Wednesday, 8 February 2012

The Ancient Song Of The Cricket

Crickets are some of the noisiest arthropods on Earth. Their nature as a global species means that their raspy calls, created by rubbing serrated sections on their front legs together, are heard over the grasslands on nearly all continents from the Americas, Europe to Asia. They are used to attract mates and communicate across vast distances. Yet 'calls' don't really do the Cricket justice. As each individual 'chirp' is part of a very complex and beautiful song.

Scientists from the University of Bristol, believe they have reconstructed the oldest cricket song on Earth. Palaeontologists, excavating a fossil bearing formation in North West China, discovered a series of 165 million year old fossil crickets of the species Archaboilus musicus. The team, led by Jun-Jie Gu and Professor Dong Ren from the Capital Normal University in Beijing, contacted Dr Fernando Montealegre-Zapata and Professor Daniel Robert from Bristol's School of Biological Sciences.

The remarkable 165 million year old grasshopper fossils and
diagrams indicating the location of the serrated structure
On examining the serrated sections on the arms and comparing these to 59 other species of cricket (all living), they concluded that it could have produced very pure frequencies of around 6.4 kHz in 16 millisecond bursts. 'This discovery indicates that pure tone communication was already exploited by animals in the middle Jurassic, some 165 million years ago.' said Professor Roberts.
A close up of the serrated structures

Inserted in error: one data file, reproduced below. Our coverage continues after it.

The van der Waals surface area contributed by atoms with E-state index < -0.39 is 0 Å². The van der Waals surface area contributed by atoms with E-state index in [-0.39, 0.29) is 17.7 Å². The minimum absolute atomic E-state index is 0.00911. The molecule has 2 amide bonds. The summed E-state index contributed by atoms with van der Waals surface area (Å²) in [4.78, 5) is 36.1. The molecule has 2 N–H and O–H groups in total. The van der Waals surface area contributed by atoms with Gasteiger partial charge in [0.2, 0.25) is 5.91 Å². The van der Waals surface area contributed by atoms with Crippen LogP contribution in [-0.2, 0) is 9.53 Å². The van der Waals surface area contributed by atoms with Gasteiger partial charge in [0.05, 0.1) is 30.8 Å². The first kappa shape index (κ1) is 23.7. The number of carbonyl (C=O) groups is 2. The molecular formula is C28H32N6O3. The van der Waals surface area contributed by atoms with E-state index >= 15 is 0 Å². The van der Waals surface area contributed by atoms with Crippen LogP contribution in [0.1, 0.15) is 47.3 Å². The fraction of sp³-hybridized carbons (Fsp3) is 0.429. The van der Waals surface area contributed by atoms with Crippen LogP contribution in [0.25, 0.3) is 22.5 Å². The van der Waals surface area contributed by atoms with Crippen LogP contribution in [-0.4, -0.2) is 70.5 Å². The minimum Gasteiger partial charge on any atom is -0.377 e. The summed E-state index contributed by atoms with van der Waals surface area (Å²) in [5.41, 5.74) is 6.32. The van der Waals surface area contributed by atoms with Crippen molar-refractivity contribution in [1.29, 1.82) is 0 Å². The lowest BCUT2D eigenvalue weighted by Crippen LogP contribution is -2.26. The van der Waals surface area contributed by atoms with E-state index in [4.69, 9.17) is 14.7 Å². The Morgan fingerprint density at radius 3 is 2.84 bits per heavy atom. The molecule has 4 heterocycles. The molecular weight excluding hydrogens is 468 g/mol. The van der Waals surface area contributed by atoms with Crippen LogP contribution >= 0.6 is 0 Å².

The louder and clearer the song, the more likely the caller is to attract a mate. Cricket songs are adapted to their various environments and it seems that this species is no different. 'Using a low-pitched song, Archaboilus musicus was acoustically adapted to long-distance communication in a lightly cluttered environment, such as a Jurassic forest' added Dr Montealegre-Zapata.

Most species of cricket are nocturnal and therefore such an ability would have been very useful for creatures living in the dark forests of the Jurassic Earth. Due to the fact that animals had to adapt to be able to detect the supersonic frequencies, the discovery has shed light upon the auditory capacity of other Jurassic animals and on the ambience of a long extinct world.

It is also likely that they evolved this ability 'for avoiding an increasingly relevant echolocating predator, but that only happened 100 million years later, possibly with the appearance of bats,' Dr Montealegre-Zapata added. It is studies such as these which reveal the fundamental connections which underpin the ecology of ecosystems, both marine and terrestrial, right back through time to the origins of life itself.